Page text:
Again, it’s best to consult your loan servicer on how to execute this strategy effectively.

Strategy 3: Make a 13th payment. Instead of making 12 payments annually, make one extra payment a year at a time of your choosing for a total of 13 mortgage payments. Put another way, make two full mortgage payments during one month of your choice each year.

“Using this strategy, if you have a mortgage balance of $300,000 on a 30-year term with a 4% interest rate, you will pay off your home 50 months early and save over $34,000 in interest payments,” Vander Stelt said.

“While there is no specific timing as to when it’s best to make this extra payment, it’s wise to make it consistently in the same month each year. Tax return time could be a great period in which to do this,” he said, referring to the refund some taxpayers get.

There are several ways you can set up extra mortgage payments. Often, a servicer will request that you mail a separate check to them and indicate in the memo field that you want these funds to be applied toward your principal, with a note of instruction attached. Alternatively, you may be able to make an extra payment by phone.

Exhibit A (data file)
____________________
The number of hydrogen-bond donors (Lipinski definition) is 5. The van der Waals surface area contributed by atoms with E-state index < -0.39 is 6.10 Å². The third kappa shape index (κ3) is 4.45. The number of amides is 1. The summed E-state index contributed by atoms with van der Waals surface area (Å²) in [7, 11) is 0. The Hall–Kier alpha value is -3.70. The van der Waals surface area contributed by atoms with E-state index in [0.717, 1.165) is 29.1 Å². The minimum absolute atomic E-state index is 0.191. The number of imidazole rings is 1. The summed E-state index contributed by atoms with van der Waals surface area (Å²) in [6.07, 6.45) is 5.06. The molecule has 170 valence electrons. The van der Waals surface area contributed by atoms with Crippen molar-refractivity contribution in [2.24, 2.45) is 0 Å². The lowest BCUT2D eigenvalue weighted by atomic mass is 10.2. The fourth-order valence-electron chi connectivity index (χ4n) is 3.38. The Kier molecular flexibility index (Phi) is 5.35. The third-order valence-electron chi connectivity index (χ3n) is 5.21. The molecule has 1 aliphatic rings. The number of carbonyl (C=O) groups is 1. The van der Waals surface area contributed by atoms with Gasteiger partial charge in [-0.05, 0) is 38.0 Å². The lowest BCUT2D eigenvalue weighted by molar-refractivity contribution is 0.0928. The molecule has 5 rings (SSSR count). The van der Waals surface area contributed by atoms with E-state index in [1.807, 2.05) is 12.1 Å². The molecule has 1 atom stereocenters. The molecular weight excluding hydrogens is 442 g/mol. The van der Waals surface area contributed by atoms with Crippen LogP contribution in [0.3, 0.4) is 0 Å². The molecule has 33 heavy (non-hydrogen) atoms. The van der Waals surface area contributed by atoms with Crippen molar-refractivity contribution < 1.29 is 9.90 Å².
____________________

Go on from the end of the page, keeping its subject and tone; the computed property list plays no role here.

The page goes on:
“You may also be able to set up an electronic funds transfer that rounds up your auto payment or adds to your check each month,” said Rueth, of Fairway. “Or you may be allowed to sign up for a bimonthly payment service or an auto-pay option with your servicer that enables biweekly payments.”

When you first begin making mortgage prepayments, it’s a smart idea to follow up with your servicer a few days later to make sure your additional payment has been received and processed appropriately, she said.

Keep in mind that some borrowers are better candidates for making accelerated mortgage payments than others.

“The real answer as to whether it’s worth it to prepay your VA mortgage loan is based upon two factors: your current interest rate on the mortgage and what else you could be doing with the money instead,” said Eric Jeanette, owner of Dream Home Financing in Freehold, New Jersey. “If you have a low interest rate, such as near 3%, it may make more sense to invest your extra funds into a vehicle that can earn greater than that rate of interest.”

This could be your retirement fund, additional real-estate investments or even the stock market, he said. With money being so cheap to borrow, there is no reason to let the bank sit on your money when you could invest it elsewhere and perhaps earn a greater rate of return on your dollar, Jeanette said.

But if investing uncertainty will cause stress, it may be better to make accelerated mortgage payments, which offers a guaranteed rate of return on your money -- even if your loan’s interest rate is below 4%, Rueth said.

“If this is your best investment option, if you need a forced savings plan or if you are nearing retirement and getting rid of this mortgage is key to budgeting your retirement goals, consider prepaying your mortgage,” she said.

-- Erik J. Martin is a reporter for Three Creeks Media.